Children's hospice seeks 'pledge of support' during virus outbreak

A charity that cares for some of the most vulnerable children in Worksop and beyond is sending out a message of solidarity to the communities it serves.

By Lucy Roberts
Monday, 20th April 2020, 11:25 am
Updated Monday, 20th April 2020, 11:32 am
Jacob in his chair at Bluebell Wood with brother and sister Leo and Mia and mum and dad Kerry and Jason.
Jacob in his chair at Bluebell Wood with brother and sister Leo and Mia and mum and dad Kerry and Jason.

Bluebell Wood Children’s Hospice, in North Anston, which stands to lose millions of pounds in fundraising income as the coronavirus crisis continues, has launched its #LetsPledge campaign, recognising that many will struggle to support local charities amid such uncertainty.

Rather than ask for donations, the charity is asking people to pledge an offer of support, when the time is right for them.

In return for these pledges, Bluebell Wood is pledging to offer whatever help it can in return, including supporting the NHS through the crisis and continuing to care for some of the most vulnerable children and adults in our communities.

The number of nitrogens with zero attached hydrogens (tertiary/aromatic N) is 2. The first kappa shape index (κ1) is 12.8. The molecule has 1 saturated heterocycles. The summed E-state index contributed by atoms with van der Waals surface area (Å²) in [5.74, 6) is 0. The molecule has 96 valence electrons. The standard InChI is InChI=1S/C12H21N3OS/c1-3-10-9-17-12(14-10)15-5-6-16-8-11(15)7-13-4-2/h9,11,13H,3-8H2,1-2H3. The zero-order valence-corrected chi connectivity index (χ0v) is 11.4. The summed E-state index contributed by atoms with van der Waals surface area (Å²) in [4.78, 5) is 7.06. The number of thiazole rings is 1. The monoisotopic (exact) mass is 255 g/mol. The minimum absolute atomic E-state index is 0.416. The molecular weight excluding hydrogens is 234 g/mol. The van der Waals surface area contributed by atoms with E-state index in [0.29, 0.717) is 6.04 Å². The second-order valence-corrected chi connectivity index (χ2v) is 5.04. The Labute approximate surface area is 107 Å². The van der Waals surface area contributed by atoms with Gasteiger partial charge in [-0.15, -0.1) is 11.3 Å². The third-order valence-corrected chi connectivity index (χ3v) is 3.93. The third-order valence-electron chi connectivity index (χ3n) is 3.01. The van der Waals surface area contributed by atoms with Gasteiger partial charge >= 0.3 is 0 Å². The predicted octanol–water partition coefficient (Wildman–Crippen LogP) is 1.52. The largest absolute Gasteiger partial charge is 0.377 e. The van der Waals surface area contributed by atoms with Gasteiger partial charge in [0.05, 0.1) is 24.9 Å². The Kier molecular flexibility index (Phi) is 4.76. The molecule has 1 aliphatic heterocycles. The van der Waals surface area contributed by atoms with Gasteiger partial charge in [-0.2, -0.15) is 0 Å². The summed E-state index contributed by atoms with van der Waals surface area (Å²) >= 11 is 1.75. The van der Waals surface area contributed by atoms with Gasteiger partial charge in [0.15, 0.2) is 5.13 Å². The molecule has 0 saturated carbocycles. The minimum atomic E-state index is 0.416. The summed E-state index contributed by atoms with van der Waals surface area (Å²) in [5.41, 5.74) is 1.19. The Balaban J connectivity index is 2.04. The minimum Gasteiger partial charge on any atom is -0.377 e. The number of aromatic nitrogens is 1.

Sam Wood, head of fundraising at Bluebell Wood, said: “I’m incredibly proud that we’re doing all we can to support local families who need our help more than ever.

“This comes at a significant cost, and our ability to fundraise for our lifeline work has been hit dramatically by the coronavirus pandemic.

“However, we recognise that so many of us are struggling right now and facing a very uncertain future. That’s why we want to make it clear that we don’t want our wonderful supporters to give what they cannot afford.

“Instead we’re asking our supporters simply for a pledge of support, something that can be undertaken when they feel comfortable enough to do so.”

One family who can’t wait to get back to their home away from home at Bluebell Wood is Jacob White’s.

Eight-year-old Jacob has gone through more in his short life than most of us do in a lifetime, including heart problems, chronic lung disease and suffering a massive bleed on his brain at birth.

His mum Kerry White said: “We’re now in our fourth week in total lockdown – we’ve really not been anywhere at all.

“We’re doing everything we can to keep him safe, and we’ll keep doing it for as long as it takes.

“I’ve been worried but we’re starting to feel a bit more comfortable about the situation now. We know it will come to an end at some point.”